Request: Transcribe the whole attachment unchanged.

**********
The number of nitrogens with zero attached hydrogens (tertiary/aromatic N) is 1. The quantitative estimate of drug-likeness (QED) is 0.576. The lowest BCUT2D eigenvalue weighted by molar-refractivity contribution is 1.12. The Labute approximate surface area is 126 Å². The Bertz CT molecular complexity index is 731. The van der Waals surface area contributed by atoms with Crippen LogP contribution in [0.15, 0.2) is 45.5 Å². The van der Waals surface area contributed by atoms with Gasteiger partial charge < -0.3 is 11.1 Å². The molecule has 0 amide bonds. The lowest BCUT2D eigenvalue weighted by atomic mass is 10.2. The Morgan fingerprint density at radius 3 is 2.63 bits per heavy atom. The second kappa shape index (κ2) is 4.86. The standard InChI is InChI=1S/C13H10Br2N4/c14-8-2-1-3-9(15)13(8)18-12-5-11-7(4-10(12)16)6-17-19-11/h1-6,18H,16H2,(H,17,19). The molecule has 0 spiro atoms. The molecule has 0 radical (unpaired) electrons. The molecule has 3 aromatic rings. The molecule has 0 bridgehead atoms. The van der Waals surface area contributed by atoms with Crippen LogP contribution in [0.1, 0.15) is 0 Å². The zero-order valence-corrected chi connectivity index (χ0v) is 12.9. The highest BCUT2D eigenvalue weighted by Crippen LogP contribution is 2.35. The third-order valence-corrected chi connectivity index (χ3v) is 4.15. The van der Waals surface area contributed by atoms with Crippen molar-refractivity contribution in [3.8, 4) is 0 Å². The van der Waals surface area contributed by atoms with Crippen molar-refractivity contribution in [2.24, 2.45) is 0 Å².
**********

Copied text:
The number of nitrogens with zero attached hydrogens (tertiary/aromatic N) is 1. The quantitative estimate of drug-likeness (QED) is 0.576. The lowest BCUT2D eigenvalue weighted by molar-refractivity contribution is 1.12. The Labute approximate surface area is 126 Å². The Bertz CT molecular complexity index is 731. The van der Waals surface area contributed by atoms with Crippen LogP contribution in [0.15, 0.2) is 45.5 Å². The van der Waals surface area contributed by atoms with Gasteiger partial charge < -0.3 is 11.1 Å². The molecule has 0 amide bonds. The lowest BCUT2D eigenvalue weighted by atomic mass is 10.2. The Morgan fingerprint density at radius 3 is 2.63 bits per heavy atom. The second kappa shape index (κ2) is 4.86. The standard InChI is InChI=1S/C13H10Br2N4/c14-8-2-1-3-9(15)13(8)18-12-5-11-7(4-10(12)16)6-17-19-11/h1-6,18H,16H2,(H,17,19). The molecule has 0 spiro atoms. The molecule has 0 radical (unpaired) electrons. The molecule has 3 aromatic rings. The molecule has 0 bridgehead atoms. The van der Waals surface area contributed by atoms with Crippen LogP contribution in [0.1, 0.15) is 0 Å². The zero-order valence-corrected chi connectivity index (χ0v) is 12.9. The highest BCUT2D eigenvalue weighted by Crippen LogP contribution is 2.35. The third-order valence-corrected chi connectivity index (χ3v) is 4.15. The van der Waals surface area contributed by atoms with Crippen molar-refractivity contribution in [3.8, 4) is 0 Å². The van der Waals surface area contributed by atoms with Crippen molar-refractivity contribution in [2.24, 2.45) is 0 Å².